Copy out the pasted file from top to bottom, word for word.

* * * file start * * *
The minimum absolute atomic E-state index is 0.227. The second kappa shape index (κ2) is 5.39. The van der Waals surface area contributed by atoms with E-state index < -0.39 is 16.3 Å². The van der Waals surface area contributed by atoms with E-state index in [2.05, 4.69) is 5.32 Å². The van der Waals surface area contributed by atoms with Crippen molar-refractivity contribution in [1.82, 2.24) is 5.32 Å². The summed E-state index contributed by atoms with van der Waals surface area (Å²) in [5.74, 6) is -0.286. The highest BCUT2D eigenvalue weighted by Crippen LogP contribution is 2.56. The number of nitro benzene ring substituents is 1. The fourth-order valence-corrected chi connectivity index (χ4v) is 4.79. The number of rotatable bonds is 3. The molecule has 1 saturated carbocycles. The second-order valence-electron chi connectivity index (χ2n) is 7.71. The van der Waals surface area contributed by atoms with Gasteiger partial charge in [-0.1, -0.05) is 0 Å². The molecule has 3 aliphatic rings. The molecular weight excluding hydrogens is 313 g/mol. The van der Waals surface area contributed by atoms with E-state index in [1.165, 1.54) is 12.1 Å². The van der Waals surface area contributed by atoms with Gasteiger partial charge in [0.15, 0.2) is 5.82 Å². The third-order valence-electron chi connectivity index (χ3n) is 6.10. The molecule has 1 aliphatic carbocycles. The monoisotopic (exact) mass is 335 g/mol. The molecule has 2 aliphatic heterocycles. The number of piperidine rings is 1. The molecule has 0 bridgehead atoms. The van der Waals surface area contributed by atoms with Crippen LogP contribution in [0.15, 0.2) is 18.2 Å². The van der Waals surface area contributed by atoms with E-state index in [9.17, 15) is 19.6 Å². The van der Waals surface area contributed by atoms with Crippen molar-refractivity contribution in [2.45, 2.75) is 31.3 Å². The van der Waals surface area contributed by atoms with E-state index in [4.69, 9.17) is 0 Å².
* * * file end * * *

The minimum absolute atomic E-state index is 0.227. The second kappa shape index (κ2) is 5.39. The van der Waals surface area contributed by atoms with E-state index < -0.39 is 16.3 Å². The van der Waals surface area contributed by atoms with E-state index in [2.05, 4.69) is 5.32 Å². The van der Waals surface area contributed by atoms with Crippen molar-refractivity contribution in [1.82, 2.24) is 5.32 Å². The summed E-state index contributed by atoms with van der Waals surface area (Å²) in [5.74, 6) is -0.286. The highest BCUT2D eigenvalue weighted by Crippen LogP contribution is 2.56. The number of nitro benzene ring substituents is 1. The fourth-order valence-corrected chi connectivity index (χ4v) is 4.79. The number of rotatable bonds is 3. The molecule has 1 saturated carbocycles. The second-order valence-electron chi connectivity index (χ2n) is 7.71. The van der Waals surface area contributed by atoms with Gasteiger partial charge in [-0.1, -0.05) is 0 Å². The molecule has 3 aliphatic rings. The molecular weight excluding hydrogens is 313 g/mol. The van der Waals surface area contributed by atoms with E-state index in [1.165, 1.54) is 12.1 Å². The van der Waals surface area contributed by atoms with Gasteiger partial charge in [0.15, 0.2) is 5.82 Å². The third-order valence-electron chi connectivity index (χ3n) is 6.10. The molecule has 1 aliphatic carbocycles. The monoisotopic (exact) mass is 335 g/mol. The molecule has 2 aliphatic heterocycles. The number of piperidine rings is 1. The molecule has 0 bridgehead atoms. The van der Waals surface area contributed by atoms with Crippen LogP contribution in [0.15, 0.2) is 18.2 Å². The van der Waals surface area contributed by atoms with E-state index in [9.17, 15) is 19.6 Å². The van der Waals surface area contributed by atoms with Crippen molar-refractivity contribution in [2.45, 2.75) is 31.3 Å². The van der Waals surface area contributed by atoms with E-state index in [4.69, 9.17) is 0 Å².